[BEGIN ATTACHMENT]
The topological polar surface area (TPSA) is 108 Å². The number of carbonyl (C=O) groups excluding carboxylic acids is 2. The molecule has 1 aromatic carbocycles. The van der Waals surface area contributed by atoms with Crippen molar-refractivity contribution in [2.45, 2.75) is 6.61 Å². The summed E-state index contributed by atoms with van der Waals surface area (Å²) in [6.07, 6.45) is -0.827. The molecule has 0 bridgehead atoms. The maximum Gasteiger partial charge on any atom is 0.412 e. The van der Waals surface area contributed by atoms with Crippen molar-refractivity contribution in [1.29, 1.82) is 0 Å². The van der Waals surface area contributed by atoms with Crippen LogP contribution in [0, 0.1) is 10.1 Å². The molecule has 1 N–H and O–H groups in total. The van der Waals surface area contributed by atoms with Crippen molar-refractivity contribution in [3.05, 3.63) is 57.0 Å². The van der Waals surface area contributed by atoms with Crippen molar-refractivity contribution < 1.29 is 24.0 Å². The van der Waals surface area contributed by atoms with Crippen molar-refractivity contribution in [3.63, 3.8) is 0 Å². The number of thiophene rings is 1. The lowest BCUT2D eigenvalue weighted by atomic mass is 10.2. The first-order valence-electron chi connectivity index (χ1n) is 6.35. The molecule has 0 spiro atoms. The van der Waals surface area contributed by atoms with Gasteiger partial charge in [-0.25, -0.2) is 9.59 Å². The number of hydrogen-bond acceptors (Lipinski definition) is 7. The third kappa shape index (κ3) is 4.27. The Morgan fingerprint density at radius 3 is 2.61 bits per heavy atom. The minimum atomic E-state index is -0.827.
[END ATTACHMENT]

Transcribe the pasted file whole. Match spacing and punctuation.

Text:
The topological polar surface area (TPSA) is 108 Å². The number of carbonyl (C=O) groups excluding carboxylic acids is 2. The molecule has 1 aromatic carbocycles. The van der Waals surface area contributed by atoms with Crippen molar-refractivity contribution in [2.45, 2.75) is 6.61 Å². The summed E-state index contributed by atoms with van der Waals surface area (Å²) in [6.07, 6.45) is -0.827. The molecule has 0 bridgehead atoms. The maximum Gasteiger partial charge on any atom is 0.412 e. The van der Waals surface area contributed by atoms with Crippen molar-refractivity contribution in [1.29, 1.82) is 0 Å². The van der Waals surface area contributed by atoms with Crippen LogP contribution in [0, 0.1) is 10.1 Å². The molecule has 1 N–H and O–H groups in total. The van der Waals surface area contributed by atoms with Crippen molar-refractivity contribution in [3.05, 3.63) is 57.0 Å². The van der Waals surface area contributed by atoms with Crippen molar-refractivity contribution < 1.29 is 24.0 Å². The van der Waals surface area contributed by atoms with Crippen molar-refractivity contribution in [3.63, 3.8) is 0 Å². The number of thiophene rings is 1. The lowest BCUT2D eigenvalue weighted by atomic mass is 10.2. The first-order valence-electron chi connectivity index (χ1n) is 6.35. The molecule has 0 spiro atoms. The van der Waals surface area contributed by atoms with Gasteiger partial charge in [-0.25, -0.2) is 9.59 Å². The number of hydrogen-bond acceptors (Lipinski definition) is 7. The third kappa shape index (κ3) is 4.27. The Morgan fingerprint density at radius 3 is 2.61 bits per heavy atom. The minimum atomic E-state index is -0.827.